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8th January 2019 - The Markets and Economy
would do well to heed the advice from World War II to ‘keep calm and carry on’,
as they remain excitable about relatively little. There have been a succession
of minor tribulations ranging from widespread uncertainty about the state of
international trade, to slowing growth in China and the Italian government’s
budget, but nothing to justify the wild movements witnessed.
times like this, it can be difficult to differentiate between the events that
matter and the temporary distractions. As investment markets have headed south
some investors are apparently worried that the Federal Reserve will tighten
monetary policy in the United States, sending it into recession as the
tit-for-tat exchanges between China and the United States drag the rest of the
world into a slump. Similar stories of doom, gloom and misery abound but they
all appear unnecessary.
knows what the future holds but it really does not matter very much
because the vast majority of these feared events can quickly and easily be put
right. For the avoidance of doubt, this is not a repeat of 2008 but simply a
phase of market irrationality.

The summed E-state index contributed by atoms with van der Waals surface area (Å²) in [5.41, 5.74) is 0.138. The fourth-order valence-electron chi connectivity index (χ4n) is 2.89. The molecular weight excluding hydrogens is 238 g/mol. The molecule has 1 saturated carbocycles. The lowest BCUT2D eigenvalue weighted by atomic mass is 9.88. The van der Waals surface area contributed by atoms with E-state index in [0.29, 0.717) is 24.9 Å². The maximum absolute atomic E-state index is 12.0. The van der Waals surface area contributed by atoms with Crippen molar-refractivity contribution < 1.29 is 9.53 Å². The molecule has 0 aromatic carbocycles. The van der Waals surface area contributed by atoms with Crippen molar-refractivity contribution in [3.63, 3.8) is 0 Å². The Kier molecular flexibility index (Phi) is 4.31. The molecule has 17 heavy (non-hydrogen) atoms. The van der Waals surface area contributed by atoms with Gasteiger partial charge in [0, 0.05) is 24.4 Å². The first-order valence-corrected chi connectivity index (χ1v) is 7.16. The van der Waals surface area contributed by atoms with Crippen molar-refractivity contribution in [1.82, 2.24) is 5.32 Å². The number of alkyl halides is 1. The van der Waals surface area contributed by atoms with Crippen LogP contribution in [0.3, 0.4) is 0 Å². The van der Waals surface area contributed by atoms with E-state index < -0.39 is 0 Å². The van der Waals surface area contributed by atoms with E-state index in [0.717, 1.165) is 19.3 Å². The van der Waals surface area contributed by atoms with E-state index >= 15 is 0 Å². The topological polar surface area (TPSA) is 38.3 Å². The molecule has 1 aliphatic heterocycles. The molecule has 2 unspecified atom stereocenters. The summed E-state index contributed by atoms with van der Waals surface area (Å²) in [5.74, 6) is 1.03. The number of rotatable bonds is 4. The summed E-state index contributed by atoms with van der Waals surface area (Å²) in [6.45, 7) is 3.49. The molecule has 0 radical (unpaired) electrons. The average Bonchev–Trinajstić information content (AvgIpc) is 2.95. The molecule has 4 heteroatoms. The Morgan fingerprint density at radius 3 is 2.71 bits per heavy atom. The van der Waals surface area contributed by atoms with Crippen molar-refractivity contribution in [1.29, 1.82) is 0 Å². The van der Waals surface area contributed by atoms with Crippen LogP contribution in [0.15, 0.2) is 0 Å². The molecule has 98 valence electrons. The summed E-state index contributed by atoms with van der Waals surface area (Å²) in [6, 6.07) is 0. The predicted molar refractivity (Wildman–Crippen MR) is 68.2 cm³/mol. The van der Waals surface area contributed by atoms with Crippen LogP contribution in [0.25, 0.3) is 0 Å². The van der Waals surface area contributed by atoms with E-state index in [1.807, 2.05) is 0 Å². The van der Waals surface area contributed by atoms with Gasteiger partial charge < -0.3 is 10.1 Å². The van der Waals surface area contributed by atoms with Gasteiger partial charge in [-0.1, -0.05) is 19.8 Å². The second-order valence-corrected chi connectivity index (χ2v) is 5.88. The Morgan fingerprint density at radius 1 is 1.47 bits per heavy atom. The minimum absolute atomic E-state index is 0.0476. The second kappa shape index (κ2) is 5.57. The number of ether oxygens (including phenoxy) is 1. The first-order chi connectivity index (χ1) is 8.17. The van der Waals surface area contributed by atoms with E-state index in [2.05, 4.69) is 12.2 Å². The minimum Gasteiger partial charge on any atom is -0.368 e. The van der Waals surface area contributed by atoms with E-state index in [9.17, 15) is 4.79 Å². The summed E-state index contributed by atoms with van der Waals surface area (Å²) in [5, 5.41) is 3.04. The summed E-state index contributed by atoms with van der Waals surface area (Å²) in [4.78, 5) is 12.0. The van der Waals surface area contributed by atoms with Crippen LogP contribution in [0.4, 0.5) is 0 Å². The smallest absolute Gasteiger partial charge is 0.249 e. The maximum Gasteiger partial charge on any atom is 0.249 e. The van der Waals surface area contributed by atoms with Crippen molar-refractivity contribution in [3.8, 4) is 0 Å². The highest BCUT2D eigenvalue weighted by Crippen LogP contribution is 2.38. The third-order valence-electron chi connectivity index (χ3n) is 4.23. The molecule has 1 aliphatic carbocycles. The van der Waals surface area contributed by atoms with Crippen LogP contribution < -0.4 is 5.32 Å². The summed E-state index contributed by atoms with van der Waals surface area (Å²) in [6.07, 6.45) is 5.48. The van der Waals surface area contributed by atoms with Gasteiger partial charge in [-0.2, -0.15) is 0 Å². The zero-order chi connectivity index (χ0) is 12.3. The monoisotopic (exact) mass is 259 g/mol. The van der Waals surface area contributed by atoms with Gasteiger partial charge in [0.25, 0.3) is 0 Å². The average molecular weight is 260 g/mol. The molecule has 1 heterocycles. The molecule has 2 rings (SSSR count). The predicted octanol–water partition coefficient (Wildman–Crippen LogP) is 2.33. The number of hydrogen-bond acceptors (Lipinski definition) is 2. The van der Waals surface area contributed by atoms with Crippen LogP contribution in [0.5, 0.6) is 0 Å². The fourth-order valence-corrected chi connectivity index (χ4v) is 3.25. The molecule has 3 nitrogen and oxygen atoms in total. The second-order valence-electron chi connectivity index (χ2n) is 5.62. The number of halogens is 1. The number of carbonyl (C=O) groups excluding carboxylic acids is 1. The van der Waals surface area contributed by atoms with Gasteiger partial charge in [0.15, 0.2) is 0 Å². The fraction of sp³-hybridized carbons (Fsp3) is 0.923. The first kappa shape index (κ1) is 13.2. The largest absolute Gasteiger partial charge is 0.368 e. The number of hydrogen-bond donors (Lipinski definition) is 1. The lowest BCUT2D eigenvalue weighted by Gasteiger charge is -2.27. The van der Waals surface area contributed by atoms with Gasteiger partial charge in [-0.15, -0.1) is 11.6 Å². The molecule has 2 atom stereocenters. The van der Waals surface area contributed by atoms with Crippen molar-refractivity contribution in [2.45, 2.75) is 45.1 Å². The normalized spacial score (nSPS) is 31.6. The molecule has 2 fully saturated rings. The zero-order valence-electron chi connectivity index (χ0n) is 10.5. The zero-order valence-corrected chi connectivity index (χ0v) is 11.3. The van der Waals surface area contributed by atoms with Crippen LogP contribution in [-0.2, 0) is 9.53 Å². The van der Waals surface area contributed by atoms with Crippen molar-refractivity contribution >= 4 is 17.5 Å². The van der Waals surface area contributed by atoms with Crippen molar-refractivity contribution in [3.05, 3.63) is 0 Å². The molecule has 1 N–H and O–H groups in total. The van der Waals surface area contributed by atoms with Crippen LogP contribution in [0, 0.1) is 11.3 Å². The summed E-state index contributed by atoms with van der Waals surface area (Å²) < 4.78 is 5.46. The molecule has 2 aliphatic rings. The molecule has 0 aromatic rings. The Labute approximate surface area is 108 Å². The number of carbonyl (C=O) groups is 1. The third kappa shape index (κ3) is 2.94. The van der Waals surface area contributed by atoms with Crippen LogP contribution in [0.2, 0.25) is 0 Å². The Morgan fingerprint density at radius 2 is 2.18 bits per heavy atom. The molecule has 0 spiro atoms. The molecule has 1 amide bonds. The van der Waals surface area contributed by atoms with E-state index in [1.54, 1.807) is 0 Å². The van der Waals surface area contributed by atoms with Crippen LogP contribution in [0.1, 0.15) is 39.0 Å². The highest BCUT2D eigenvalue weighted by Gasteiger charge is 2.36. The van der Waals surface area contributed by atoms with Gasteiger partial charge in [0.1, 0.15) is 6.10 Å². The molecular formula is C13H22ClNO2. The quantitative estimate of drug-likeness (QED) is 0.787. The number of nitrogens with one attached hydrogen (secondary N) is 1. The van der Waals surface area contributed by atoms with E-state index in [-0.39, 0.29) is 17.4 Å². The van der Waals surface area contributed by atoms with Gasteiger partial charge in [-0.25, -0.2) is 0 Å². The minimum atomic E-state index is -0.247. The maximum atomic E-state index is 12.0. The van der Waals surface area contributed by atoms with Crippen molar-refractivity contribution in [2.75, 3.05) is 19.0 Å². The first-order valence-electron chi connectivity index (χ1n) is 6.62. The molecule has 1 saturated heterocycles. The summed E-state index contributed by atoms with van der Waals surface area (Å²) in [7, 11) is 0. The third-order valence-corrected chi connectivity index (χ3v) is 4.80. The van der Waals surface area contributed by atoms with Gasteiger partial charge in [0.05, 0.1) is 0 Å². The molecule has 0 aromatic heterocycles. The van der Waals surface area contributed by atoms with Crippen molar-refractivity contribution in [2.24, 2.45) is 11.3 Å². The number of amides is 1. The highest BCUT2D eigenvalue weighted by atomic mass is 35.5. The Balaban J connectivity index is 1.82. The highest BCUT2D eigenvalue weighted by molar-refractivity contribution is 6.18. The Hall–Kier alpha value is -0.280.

in its widest sense thrives upon sensationalism and so there is almost no
coverage when everything is going smoothly and the content in times of
turbulence is neither balanced nor well informed. So let the facts be a
reliable starting point.
week the US published its monthly non-farms payroll data, showing that 312,000 extra jobs had been created in December. This was far ahead of market
expectations and is anything but a sign of the US economy slowing down: quite
the opposite. America is simply growing at its more usual 2% per year rather
than the over-stimulated 4% that The Donald achieved last year through
short-term tax-cuts and bribes to big business.
also seem to have forgotten, or simply discounted, the fact that Central Banks
can intervene to reverse any slowdown. Each one has a duty to engineer some
inflation into their domestic economy but not let it rise out of control. A
resumption of QE in America is but a distant possibility because the Fed can
cut interest rates by 2¼% before that might be considered, but it shows the
extent of influence that the Fed has at its disposal.
introduction of new money into developed economies is also at historically
benign levels: less than 2% a year in Britain according to the Bank of England,
in the Eurozone it is 3.7% according to the ECB and in the United States the
money supply is rising by less than 3.5% according to the Federal Reserve Bank
of St Louis. This means that the inflation pipeline is neutral.
trade tensions will be dealt with very shortly. Both the US and China have
moved on from the chest-puffing stage and deals can now be done. China must be
the ultimate winner because it has a President for life rather than just
another two or six years in Trump’s case. Xi can afford to make short-term
concessions to overcome “local” resistance to their ‘Belt and Road’ policy. The
very long-term financial ties that it creates for China are not universally
welcomed across Asia and the continent is experiencing a reduction in trade as